In 1920 the apartment building was purchased by a group of Orthodox Jews to be converted into a synagogue, which they named Etz Chaim (“Tree of Life” in Hebrew) in honor of their rabbi, who had died not long after it opened in 1921. They added stained-glass windows, including the arched window with a Star of David that still dominates the facade, and created the worship space with its grand mahogany ark. The curved rows of pews on the main floor were reserved for men, while women sat in galleries overlooking them from the third floor. After World War II, Jewish families who wanted single-family homes and yards began moving off the peninsula to Deering, however, and by 1959 Etz Chaim was struggling to get even ten men for a minyan—the quorum required to hold religious services. The building started showing signs of disrepair, and in the 1970s access to the third floor was closed off by a suspended ceiling installed to conserve heat. The stained-glass windows were covered with brick to prevent more of the vandalism that had already resulted in breakages. “In those days it wasn’t such a good neighborhood,” says Rabbi Gary Berenson, who began leading services at Etz Chaim as a cantor in 1986 (he became a rabbi in 2014). Except for during High Holy Days, services were held in the synagogue’s small chapel.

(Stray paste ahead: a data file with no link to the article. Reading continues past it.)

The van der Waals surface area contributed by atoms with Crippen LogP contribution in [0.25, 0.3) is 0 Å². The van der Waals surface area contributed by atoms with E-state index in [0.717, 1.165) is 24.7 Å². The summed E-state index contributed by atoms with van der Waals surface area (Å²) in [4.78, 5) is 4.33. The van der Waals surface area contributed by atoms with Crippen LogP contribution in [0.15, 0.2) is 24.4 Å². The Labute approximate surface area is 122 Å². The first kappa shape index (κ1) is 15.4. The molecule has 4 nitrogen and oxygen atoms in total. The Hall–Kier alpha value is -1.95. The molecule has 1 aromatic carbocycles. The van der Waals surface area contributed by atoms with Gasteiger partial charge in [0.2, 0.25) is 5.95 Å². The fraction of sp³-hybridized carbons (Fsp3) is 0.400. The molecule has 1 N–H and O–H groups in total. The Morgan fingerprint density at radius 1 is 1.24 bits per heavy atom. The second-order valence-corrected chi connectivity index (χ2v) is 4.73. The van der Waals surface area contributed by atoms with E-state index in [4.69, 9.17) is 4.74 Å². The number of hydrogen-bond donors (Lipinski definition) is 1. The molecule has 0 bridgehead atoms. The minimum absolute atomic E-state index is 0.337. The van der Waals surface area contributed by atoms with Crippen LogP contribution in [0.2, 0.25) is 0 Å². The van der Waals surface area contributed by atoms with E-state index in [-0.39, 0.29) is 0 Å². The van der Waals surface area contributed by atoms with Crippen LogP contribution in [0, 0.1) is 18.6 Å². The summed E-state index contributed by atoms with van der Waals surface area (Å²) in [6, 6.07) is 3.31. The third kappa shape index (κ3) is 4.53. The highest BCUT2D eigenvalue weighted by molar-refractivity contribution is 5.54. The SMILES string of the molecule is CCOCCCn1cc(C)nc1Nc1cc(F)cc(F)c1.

In response to a small resurgence of congregants, in 2009 Rabbi Berenson and other leaders put together a plan to restore the building. For inspiration, they looked to two other historic congregations, Vilna Shul in Boston, which was founded in 1919, and Touro Synagogue in Newport, Rhode Island, the oldest synagogue in the country. Both are also Jewish cultural centers. “We decided to create a separate foundation to start a museum,” says Rabbi Berenson. A fundraising campaign began, which was bolstered by a $100,000 donation from the Glickman Foundation and by businessman Donald Sussman, who ultimately donated $400,000 to the project. Brick by brick, Etz Chaim’s stained-glass windows were uncovered and restored. The suspended ceiling was removed, revealing the original chandeliers and the galleries. “The electricity had been disconnected so the lights wouldn’t stay on all the time,” says Rabbi Berenson. “But when we reconnected it and flicked the switch, every single light bulb lit up.”